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Gambling addiction: it’s a scary thing. Whether you have a loved one with a gambling problem or you are struggling to cope with a gambling addiction, it can lead to feelings of despair and being out of control. Fortunately, you’re not alone. Right now, experts estimate that about 1% of the adult population of the U.S. has a gambling problem. What’s more, research shows that about 6-9% of young people experience gambling-related issues, which means they’re more at risk than adults. If you think you may have a gambling disorder, there is help. In this post, we’ll break down the symptoms of a gambling problem, what to do if you think you might have one, and where to turn for help.
While some people may struggle with compulsive feelings around gambling, that doesn’t necessarily mean one has an actual gambling problem. In fact, a pathological gambling problem is hard for some people to define. To clear any confusion, here’s how the American Psychiatric Association defines a gambling disorder:
“Gambling disorder involves repeated problematic gambling behavior that causes significant problems or distress. It is also called gambling addiction or compulsive gambling. For some people gambling becomes an addiction — the effects they get from gambling are similar to effects someone with alcoholism gets from alcohol. They can crave gambling the way someone craves alcohol or other substances. Compulsive gambling can lead to problems with finances, relationships, and work, not to mention potential legal issues. People with gambling disorders often hide their behavior. They may lie to family members and others to cover up their behavior and turn to others to help with financial problems. Some gamblers are seeking excitement or action in gambling, others are looking more for escape or numbing.”
If the above sounds familiar, you may be struggling with a gambling disorder. If that definition doesn’t quite sound like it matches your symptoms, you may be experiencing problem gambling instead. Problem gambling is a less severe form of gambling issue but can still be troubling. Problem gambling is regarded as any behavior that disrupts your life or causes you strife. For example, if you find that you feel preoccupied with gambling or are spending more time or money on it than you’d like, despite severe consequences, you may be experiencing problem gambling.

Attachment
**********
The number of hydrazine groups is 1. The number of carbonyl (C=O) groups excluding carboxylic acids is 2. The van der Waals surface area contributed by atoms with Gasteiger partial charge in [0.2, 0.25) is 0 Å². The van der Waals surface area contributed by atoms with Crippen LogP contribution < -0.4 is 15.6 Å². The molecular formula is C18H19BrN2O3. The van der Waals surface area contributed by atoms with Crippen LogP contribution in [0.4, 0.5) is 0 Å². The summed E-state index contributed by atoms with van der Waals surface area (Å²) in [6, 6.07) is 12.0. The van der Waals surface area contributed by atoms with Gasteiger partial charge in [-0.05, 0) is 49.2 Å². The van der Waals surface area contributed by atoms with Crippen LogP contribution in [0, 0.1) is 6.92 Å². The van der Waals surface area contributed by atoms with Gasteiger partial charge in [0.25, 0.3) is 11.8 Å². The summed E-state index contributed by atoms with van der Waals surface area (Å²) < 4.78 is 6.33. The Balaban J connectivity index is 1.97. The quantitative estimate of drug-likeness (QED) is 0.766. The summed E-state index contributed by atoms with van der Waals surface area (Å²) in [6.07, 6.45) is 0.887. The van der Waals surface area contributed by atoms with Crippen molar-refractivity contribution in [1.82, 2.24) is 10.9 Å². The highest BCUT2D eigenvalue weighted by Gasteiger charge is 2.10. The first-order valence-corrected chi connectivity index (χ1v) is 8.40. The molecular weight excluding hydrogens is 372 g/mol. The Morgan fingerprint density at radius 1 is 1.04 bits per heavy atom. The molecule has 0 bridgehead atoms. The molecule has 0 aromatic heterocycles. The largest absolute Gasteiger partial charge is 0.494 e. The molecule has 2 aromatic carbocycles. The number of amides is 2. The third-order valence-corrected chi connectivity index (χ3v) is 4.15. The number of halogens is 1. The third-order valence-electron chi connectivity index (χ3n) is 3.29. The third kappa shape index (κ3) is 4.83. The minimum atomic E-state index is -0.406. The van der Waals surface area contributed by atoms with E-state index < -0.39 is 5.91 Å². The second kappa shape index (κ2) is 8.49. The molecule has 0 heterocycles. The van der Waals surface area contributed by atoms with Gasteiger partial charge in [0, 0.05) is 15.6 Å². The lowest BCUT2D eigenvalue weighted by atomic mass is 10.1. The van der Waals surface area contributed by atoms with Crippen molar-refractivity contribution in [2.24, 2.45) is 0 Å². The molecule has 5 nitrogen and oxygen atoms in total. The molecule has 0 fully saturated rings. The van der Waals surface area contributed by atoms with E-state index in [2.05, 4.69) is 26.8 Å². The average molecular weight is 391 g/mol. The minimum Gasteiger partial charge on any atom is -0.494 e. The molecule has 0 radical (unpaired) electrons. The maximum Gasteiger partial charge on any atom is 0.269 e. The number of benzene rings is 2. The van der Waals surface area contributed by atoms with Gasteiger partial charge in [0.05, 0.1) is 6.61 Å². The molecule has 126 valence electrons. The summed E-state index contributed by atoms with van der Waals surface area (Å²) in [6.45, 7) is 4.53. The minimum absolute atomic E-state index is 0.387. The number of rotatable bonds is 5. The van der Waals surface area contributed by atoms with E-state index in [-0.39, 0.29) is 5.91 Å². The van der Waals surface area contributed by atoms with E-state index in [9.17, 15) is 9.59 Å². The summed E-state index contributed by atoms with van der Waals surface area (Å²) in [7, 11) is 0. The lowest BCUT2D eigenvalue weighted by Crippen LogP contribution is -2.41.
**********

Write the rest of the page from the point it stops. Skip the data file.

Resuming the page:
Gambling addiction can be challenging to understand. Here are some things to know about gambling disorders, according to the National Center for Responsible Gambling (NCRG):
Gambling addiction does not discriminate. Nobody can predict who will develop problematic gambling behavior. Many people who develop problematic gambling behavior are otherwise reliable, responsible, dependable people. There are, however, factors that may trigger a gambling problem or lead to a worsening in existing gambling behavior. These include:
Some studies have shown that people who have addictive personalities may be more at risk of developing a host of addictions, including gambling problems. According to American Addictions Centers (AAC), the traits of an addictive personality are as follows:
To properly diagnose gambling addictions, physicians look for at least four of the following over the past year:
People with gambling disorders may experience periods where symbols lessen or alleviate between periods of intense and disruptive symptoms. While gambling disorder has a genetic aspect (it tends to “run in the family”), many environmental factors can contribute to or exacerbate a natural tendency. Symptoms may arise in early adolescence, late adulthood, or any time in-between. Both men and women are susceptible.
If you have a loved one facing a gambling addiction, you’re probably wondering what to do and how to help. This is a delicate situation, though, and what you do matters just as much as what you don’t do. Here’s a simple guide for what actions to take: